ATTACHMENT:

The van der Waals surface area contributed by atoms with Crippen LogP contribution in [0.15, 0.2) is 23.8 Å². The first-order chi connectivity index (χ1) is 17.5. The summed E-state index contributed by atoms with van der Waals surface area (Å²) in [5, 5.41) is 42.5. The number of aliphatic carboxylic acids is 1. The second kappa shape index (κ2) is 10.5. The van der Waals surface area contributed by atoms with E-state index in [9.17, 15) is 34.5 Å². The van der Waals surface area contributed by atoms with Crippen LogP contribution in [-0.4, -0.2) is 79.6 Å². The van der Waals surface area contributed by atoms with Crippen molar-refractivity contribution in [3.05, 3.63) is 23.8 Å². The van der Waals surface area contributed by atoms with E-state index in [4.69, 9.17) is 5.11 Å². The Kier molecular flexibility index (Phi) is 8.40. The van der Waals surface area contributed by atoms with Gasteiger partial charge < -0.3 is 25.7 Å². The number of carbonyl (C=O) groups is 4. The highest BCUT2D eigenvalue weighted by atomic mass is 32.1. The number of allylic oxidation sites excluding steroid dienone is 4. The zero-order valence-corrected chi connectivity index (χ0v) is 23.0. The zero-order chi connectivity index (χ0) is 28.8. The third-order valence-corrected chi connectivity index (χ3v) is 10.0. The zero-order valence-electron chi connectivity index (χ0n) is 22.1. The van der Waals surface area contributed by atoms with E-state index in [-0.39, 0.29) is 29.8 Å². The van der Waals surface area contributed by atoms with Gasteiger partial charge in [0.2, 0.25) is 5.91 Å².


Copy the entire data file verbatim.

The van der Waals surface area contributed by atoms with Crippen LogP contribution in [0.15, 0.2) is 23.8 Å². The first-order chi connectivity index (χ1) is 17.5. The summed E-state index contributed by atoms with van der Waals surface area (Å²) in [5, 5.41) is 42.5. The number of aliphatic carboxylic acids is 1. The second kappa shape index (κ2) is 10.5. The van der Waals surface area contributed by atoms with E-state index in [9.17, 15) is 34.5 Å². The van der Waals surface area contributed by atoms with Crippen LogP contribution in [-0.4, -0.2) is 79.6 Å². The van der Waals surface area contributed by atoms with Crippen molar-refractivity contribution in [3.05, 3.63) is 23.8 Å². The van der Waals surface area contributed by atoms with E-state index in [4.69, 9.17) is 5.11 Å². The Kier molecular flexibility index (Phi) is 8.40. The van der Waals surface area contributed by atoms with Gasteiger partial charge < -0.3 is 25.7 Å². The number of carbonyl (C=O) groups is 4. The highest BCUT2D eigenvalue weighted by atomic mass is 32.1. The number of allylic oxidation sites excluding steroid dienone is 4. The zero-order valence-corrected chi connectivity index (χ0v) is 23.0. The zero-order chi connectivity index (χ0) is 28.8. The third-order valence-corrected chi connectivity index (χ3v) is 10.0. The zero-order valence-electron chi connectivity index (χ0n) is 22.1. The van der Waals surface area contributed by atoms with E-state index in [-0.39, 0.29) is 29.8 Å². The van der Waals surface area contributed by atoms with Gasteiger partial charge in [0.2, 0.25) is 5.91 Å².